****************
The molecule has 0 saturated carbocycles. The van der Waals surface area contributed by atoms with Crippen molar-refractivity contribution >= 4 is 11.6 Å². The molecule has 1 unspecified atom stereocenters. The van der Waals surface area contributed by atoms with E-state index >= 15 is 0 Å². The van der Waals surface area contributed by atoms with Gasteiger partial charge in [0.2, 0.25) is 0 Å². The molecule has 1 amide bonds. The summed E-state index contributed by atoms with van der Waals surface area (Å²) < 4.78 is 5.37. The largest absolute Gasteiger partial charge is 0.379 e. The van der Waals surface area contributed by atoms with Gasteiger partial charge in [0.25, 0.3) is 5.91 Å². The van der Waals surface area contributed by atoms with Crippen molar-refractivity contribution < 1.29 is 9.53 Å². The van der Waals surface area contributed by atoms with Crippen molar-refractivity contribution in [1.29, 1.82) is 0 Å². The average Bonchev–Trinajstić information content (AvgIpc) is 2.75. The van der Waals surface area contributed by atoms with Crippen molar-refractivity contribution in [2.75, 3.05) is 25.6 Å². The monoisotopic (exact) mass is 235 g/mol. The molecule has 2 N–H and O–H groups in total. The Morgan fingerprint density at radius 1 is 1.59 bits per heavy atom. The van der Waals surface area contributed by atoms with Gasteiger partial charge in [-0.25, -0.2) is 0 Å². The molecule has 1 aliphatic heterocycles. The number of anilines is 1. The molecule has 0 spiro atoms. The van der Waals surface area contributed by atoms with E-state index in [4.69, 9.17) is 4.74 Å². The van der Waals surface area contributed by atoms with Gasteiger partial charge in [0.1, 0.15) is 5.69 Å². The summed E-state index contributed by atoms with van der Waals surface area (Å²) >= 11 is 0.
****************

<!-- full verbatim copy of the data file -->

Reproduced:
The molecule has 0 saturated carbocycles. The van der Waals surface area contributed by atoms with Crippen molar-refractivity contribution >= 4 is 11.6 Å². The molecule has 1 unspecified atom stereocenters. The van der Waals surface area contributed by atoms with E-state index >= 15 is 0 Å². The van der Waals surface area contributed by atoms with Gasteiger partial charge in [0.2, 0.25) is 0 Å². The molecule has 1 amide bonds. The summed E-state index contributed by atoms with van der Waals surface area (Å²) < 4.78 is 5.37. The largest absolute Gasteiger partial charge is 0.379 e. The van der Waals surface area contributed by atoms with Gasteiger partial charge in [0.25, 0.3) is 5.91 Å². The van der Waals surface area contributed by atoms with Crippen molar-refractivity contribution < 1.29 is 9.53 Å². The van der Waals surface area contributed by atoms with Crippen molar-refractivity contribution in [1.29, 1.82) is 0 Å². The average Bonchev–Trinajstić information content (AvgIpc) is 2.75. The van der Waals surface area contributed by atoms with Crippen molar-refractivity contribution in [2.75, 3.05) is 25.6 Å². The monoisotopic (exact) mass is 235 g/mol. The molecule has 2 N–H and O–H groups in total. The Morgan fingerprint density at radius 1 is 1.59 bits per heavy atom. The van der Waals surface area contributed by atoms with Gasteiger partial charge in [-0.25, -0.2) is 0 Å². The molecule has 1 aliphatic heterocycles. The number of anilines is 1. The molecule has 0 spiro atoms. The van der Waals surface area contributed by atoms with E-state index in [4.69, 9.17) is 4.74 Å². The van der Waals surface area contributed by atoms with Gasteiger partial charge in [0.1, 0.15) is 5.69 Å². The summed E-state index contributed by atoms with van der Waals surface area (Å²) >= 11 is 0.